Making A Fresh Start

O's rotation won't have new look, but Miller expects better results

Spring Training

February 19, 2005|By Roch Kubatko | Roch Kubatko,SUN STAFF

FORT LAUDERDALE, Fla. - Ray Miller flips on the television and is reminded again about the baseball industry's perception of his starting rotation. No matter which buttons he hits on his remote, negativity spews from the screen. He'd be better served if the cable went out.

So why is this man smiling?

Rehired as pitching coach on June 26, Miller strolls through the clubhouse at Fort Lauderdale Stadium as though he's carrying more than a clipboard. He's also got a secret.

"I like hearing that our pitching isn't good enough, and I've been hearing it all over," Miller said earlier this week, before pitchers and catchers were scheduled to report to camp today. "People are always talking about Boston and New York, and they say if only our pitching was better. Well, I think it is better."

It won't be much different, and that's all the experts care about, all they can focus on, all that Miller is exposed to on a nightly basis.

The Yankees traded for five-time Cy Young winner Randy Johnson and signed Carl Pavano, who toured Camden Yards in December. The Red Sox signed Matt Clement, David Wells and Wade Miller.

Hopeful of lowering Sidney Ponson in the rotation, perhaps to third or fourth, the Orioles didn't sign Pavano or complete a proposed trade for Oakland's Tim Hudson. They expressed interest in A.J. Burnett, but he remains in the Florida Marlins' camp.

None of this has tempted Miller to straddle his Harley Davidson and speed off to New Athens, Ohio, and back into retirement.

"I'm excited. I wouldn't have come back if I wasn't," he said. "I personally think our pitching's much, much better than the world knows."

It will have to be for the Orioles to contend. The lineup gained Sammy Sosa, the bullpen Steve Kline and Steve Reed. The bench is deeper with utility infielder Chris Gomez. But the rotation still lacks an intimidating presence at the top, and still is short on experience.

"I feel pretty good about it," said Rodrigo Lopez, who has a chance to unseat Ponson as the No. 1 starter. "They trust the guys we've got here. Everybody here, including me, is pretty young. But with the guys we have in the lineup, we can score a lot of runs and give us a lot of support and make us feel secure when we pitch. I think we'll be fine."

Miller sounds relieved that Pavano turned down the Orioles' offer of $40 million over four years, and that the club didn't overspend for other marginal talents. He'd rather play the hand he's been dealt, unwilling to fold so early in the game.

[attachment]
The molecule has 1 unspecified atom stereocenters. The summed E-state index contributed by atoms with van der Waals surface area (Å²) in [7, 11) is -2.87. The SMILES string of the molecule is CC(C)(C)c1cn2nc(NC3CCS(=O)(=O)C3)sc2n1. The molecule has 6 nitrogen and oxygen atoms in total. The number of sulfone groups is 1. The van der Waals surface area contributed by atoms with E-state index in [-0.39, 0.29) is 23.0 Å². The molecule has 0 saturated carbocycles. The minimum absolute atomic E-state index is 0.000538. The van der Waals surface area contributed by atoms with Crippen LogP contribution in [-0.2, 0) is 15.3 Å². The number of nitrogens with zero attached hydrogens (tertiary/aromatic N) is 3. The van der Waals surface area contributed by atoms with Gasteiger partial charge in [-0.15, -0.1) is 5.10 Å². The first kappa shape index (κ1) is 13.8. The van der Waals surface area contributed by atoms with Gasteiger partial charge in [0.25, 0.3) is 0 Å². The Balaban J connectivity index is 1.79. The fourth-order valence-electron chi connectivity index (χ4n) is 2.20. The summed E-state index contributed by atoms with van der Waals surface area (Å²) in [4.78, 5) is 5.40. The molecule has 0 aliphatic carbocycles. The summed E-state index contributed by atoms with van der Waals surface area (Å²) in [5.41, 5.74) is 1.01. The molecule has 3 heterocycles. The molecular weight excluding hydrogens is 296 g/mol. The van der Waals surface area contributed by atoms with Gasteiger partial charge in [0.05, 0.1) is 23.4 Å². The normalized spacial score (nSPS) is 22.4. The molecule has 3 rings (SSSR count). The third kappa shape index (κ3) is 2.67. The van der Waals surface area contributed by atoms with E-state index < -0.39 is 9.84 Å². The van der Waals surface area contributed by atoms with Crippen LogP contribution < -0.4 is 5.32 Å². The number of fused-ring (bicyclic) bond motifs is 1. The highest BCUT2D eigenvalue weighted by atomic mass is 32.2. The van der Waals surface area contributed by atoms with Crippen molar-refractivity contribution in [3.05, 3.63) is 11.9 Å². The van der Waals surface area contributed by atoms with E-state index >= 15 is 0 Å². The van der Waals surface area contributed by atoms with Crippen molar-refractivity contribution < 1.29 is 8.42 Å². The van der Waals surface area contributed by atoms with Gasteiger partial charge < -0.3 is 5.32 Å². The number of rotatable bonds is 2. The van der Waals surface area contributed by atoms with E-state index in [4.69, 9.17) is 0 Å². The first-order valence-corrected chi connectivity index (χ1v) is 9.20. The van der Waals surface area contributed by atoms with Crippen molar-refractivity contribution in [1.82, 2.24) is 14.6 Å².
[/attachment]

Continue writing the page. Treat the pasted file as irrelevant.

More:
"I wouldn't sink the whole boat into one guy who's going to pitch 30 games, unless he's a sure thing, like the kid from Oakland [Hudson]. He's a bona fide, great-stuff guy," Miller said. "Nothing against Pavano, but these guys had one [good] year out of five, and you're talking about spending $10 million, $12 million for them. I think we've got just as good here.

"It puts pressure on us, but these guys are good. They believe in themselves and we have a lot of depth. Right now I can give you 16 names off that chart right there who could make this club. That many won't, but there's some pretty good talent.

"If we can keep it simple and carry on what we did last year, we'll be plenty good."

After Miller's arrival, the starters' ERA dropped from 5.94 to 5.05. They were 14-7 with a 3.38 ERA in the last 32 games.

"Isn't that what young pitchers are supposed to do? They're supposed to improve over the course of a season. And a lot of it is due to Ray, no doubt about it," executive vice president Jim Beattie said.

"What he did, a different voice, the way he approached things - the whole pitching staff took to him. I think we just don't have the names that everybody's going to fall in love with, but at the same time, the young pitchers did what we needed them to do.

"The bullpen's strong enough to pick us up on occasion, but to compete and win, it's obviously going to come down to our starting pitching. It's a question mark. You'd certainly love to have 20-game winners out there, but we don't have that. I think we've got some guys who are capable of doing that in the future. We'll all just have to wait and see how it develops."

"To me," manager Lee Mazzilli said, "our pitching is better than people think it is. No question."

Erik Bedard, Daniel Cabrera and Matt Riley, with a combined 71 major league starts, could again fill out the bottom third of the rotation. But the Orioles are holding two wild cards - Kurt Ainsworth and Eric DuBose - who missed most of last season with injuries.

Ainsworth had fluid drained from his right elbow joint, and DuBose had three bone chips and two spurs taken out of his left elbow. They will spend the next six weeks trying to convince Mazzilli that they're ready to become starters again.

Both pitchers arrived in camp earlier this week, joining the likes of Ponson, Lopez, Riley, Rick Bauer, B.J. Ryan and John Parrish, who agreed to a one-year contract Thursday and avoided arbitration.

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